How Scientists Discovered a Massive Toxic Dump Site Off the LA Coast

How Scientists Discovered a Massive Toxic Dump Site Off the LA Coast

A long-forgotten chemical dumping ground off the coast of Los Angeles raises questions about the damage caused by deepwater waste sites.

A massive industrial dump site 10 miles off the coast of Los Angeles has been leaking the harmful chemical DDT into the ocean for decades, according to scientists who discovered the whereabouts of the underwater landfill.

Few people were even aware of the dumping ground until researchers led by David Valentine, a professor of microbiology and geochemistry at the University of California Santa Barbara, used submersibles to locate the 3,000-foot-deep site between Long Beach and Catalina Island.

Valentine was first tipped off to the potential existence of the dumping ground when he dug up a 1985 report by a team of scientists at the California Regional Water Quality Control Board that described the waste disposal practices of chemical companies from the 1940s to 1970s.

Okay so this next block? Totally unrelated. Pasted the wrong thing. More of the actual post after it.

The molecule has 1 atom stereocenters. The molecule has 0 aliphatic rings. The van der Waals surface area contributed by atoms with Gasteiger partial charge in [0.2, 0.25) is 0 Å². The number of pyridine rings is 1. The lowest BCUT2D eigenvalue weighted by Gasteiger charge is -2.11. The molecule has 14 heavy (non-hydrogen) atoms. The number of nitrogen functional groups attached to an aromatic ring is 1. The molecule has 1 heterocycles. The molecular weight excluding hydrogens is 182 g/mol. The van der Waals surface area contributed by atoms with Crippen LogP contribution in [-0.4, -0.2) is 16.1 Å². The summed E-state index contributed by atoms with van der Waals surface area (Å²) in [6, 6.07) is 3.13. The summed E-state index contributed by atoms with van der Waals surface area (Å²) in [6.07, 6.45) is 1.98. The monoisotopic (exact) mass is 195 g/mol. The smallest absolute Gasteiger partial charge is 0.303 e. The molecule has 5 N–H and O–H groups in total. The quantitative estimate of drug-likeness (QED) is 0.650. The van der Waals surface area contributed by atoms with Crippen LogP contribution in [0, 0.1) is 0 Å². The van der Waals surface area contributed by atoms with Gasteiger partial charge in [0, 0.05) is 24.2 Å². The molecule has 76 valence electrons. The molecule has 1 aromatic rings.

“The report had been shelved and completely forgotten about,” Valentine said in an email. “I came across a reference to the report as a citation in another report from the era that I picked up.” 

“I tracked down the original report and was aghast at what I read,” he added. “They estimated up to half-a-million barrels of DDT waste were discarded to the deep ocean.” 

The discovery inspired Valentine and his colleagues to search for this long-overlooked dumping ground. He finally got the opportunity to follow up on his suspicions while leading oceanographic cruises in the area in 2011 and 2013. His team sent autonomous vehicles to look for the site in spare moments between their other research objectives.

The submersibles revealed barrels of toxic waste scattered across the seafloor, some of which appeared to be slashed open, possibly to help them sink. Valentine and his colleagues described the dumping practice as “inherently sloppy, with the contents readily breaching containment and leading to regional scale contamination,” in a 2019 study that summarized their findings.

Full story by Becky Ferreira at Vice